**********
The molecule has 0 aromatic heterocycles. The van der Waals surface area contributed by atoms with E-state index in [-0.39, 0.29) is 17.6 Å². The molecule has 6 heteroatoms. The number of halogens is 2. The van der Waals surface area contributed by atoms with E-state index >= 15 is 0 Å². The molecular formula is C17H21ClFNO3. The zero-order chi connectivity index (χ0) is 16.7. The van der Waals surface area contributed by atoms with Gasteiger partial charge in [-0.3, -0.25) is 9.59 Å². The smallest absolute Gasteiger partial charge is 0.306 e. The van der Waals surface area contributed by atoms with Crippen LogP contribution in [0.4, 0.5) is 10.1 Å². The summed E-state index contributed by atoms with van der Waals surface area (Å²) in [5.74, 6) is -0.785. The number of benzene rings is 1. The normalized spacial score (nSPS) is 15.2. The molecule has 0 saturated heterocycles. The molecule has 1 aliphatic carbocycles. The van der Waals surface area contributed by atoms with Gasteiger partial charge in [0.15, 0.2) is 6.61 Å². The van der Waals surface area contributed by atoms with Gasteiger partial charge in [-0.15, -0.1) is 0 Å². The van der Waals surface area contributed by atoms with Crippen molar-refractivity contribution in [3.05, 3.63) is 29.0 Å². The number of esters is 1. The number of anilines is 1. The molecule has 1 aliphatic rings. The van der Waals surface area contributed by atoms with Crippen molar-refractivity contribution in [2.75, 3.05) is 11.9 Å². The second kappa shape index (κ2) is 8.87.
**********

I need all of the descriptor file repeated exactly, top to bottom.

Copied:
The molecule has 0 aromatic heterocycles. The van der Waals surface area contributed by atoms with E-state index in [-0.39, 0.29) is 17.6 Å². The molecule has 6 heteroatoms. The number of halogens is 2. The van der Waals surface area contributed by atoms with E-state index >= 15 is 0 Å². The molecular formula is C17H21ClFNO3. The zero-order chi connectivity index (χ0) is 16.7. The van der Waals surface area contributed by atoms with Gasteiger partial charge in [-0.3, -0.25) is 9.59 Å². The smallest absolute Gasteiger partial charge is 0.306 e. The van der Waals surface area contributed by atoms with Crippen LogP contribution in [0.4, 0.5) is 10.1 Å². The summed E-state index contributed by atoms with van der Waals surface area (Å²) in [5.74, 6) is -0.785. The number of benzene rings is 1. The normalized spacial score (nSPS) is 15.2. The molecule has 0 saturated heterocycles. The molecule has 1 aliphatic carbocycles. The van der Waals surface area contributed by atoms with Gasteiger partial charge in [0.15, 0.2) is 6.61 Å². The van der Waals surface area contributed by atoms with Gasteiger partial charge in [-0.15, -0.1) is 0 Å². The van der Waals surface area contributed by atoms with Crippen molar-refractivity contribution in [3.05, 3.63) is 29.0 Å². The number of esters is 1. The number of anilines is 1. The molecule has 1 aliphatic rings. The van der Waals surface area contributed by atoms with Crippen molar-refractivity contribution in [2.75, 3.05) is 11.9 Å². The second kappa shape index (κ2) is 8.87.